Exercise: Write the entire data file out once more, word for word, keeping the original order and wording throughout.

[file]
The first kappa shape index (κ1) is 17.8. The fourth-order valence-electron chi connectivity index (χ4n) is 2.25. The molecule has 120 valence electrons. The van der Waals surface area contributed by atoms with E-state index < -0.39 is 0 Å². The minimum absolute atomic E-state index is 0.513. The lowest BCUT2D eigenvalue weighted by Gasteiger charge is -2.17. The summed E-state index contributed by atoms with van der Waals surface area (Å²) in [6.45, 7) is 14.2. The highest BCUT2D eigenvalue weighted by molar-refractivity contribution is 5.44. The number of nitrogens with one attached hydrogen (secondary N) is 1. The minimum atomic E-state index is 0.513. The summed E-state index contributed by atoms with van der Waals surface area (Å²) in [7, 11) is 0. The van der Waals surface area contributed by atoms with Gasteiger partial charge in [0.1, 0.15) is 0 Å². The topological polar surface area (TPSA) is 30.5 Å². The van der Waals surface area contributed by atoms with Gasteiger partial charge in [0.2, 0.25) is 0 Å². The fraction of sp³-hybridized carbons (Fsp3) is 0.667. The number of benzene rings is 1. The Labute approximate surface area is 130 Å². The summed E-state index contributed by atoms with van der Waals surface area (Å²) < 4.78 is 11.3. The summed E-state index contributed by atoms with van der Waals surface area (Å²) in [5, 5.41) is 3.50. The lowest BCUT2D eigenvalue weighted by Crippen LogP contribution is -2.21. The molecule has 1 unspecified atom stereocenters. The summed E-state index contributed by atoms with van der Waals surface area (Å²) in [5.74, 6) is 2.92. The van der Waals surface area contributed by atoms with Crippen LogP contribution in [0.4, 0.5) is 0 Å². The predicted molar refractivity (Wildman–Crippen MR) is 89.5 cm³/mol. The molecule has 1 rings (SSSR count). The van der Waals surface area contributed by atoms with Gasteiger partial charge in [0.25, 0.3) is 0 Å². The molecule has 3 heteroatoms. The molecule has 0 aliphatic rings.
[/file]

The first kappa shape index (κ1) is 17.8. The fourth-order valence-electron chi connectivity index (χ4n) is 2.25. The molecule has 120 valence electrons. The van der Waals surface area contributed by atoms with E-state index < -0.39 is 0 Å². The minimum absolute atomic E-state index is 0.513. The lowest BCUT2D eigenvalue weighted by Gasteiger charge is -2.17. The summed E-state index contributed by atoms with van der Waals surface area (Å²) in [6.45, 7) is 14.2. The highest BCUT2D eigenvalue weighted by molar-refractivity contribution is 5.44. The number of nitrogens with one attached hydrogen (secondary N) is 1. The minimum atomic E-state index is 0.513. The summed E-state index contributed by atoms with van der Waals surface area (Å²) in [7, 11) is 0. The van der Waals surface area contributed by atoms with Gasteiger partial charge in [0.1, 0.15) is 0 Å². The topological polar surface area (TPSA) is 30.5 Å². The van der Waals surface area contributed by atoms with Gasteiger partial charge in [0.2, 0.25) is 0 Å². The fraction of sp³-hybridized carbons (Fsp3) is 0.667. The number of benzene rings is 1. The Labute approximate surface area is 130 Å². The summed E-state index contributed by atoms with van der Waals surface area (Å²) < 4.78 is 11.3. The summed E-state index contributed by atoms with van der Waals surface area (Å²) in [5, 5.41) is 3.50. The lowest BCUT2D eigenvalue weighted by Crippen LogP contribution is -2.21. The molecule has 1 unspecified atom stereocenters. The summed E-state index contributed by atoms with van der Waals surface area (Å²) in [5.74, 6) is 2.92. The van der Waals surface area contributed by atoms with Crippen LogP contribution in [0.4, 0.5) is 0 Å². The predicted molar refractivity (Wildman–Crippen MR) is 89.5 cm³/mol. The molecule has 1 rings (SSSR count). The van der Waals surface area contributed by atoms with Gasteiger partial charge in [0.25, 0.3) is 0 Å². The molecule has 3 heteroatoms. The molecule has 0 aliphatic rings.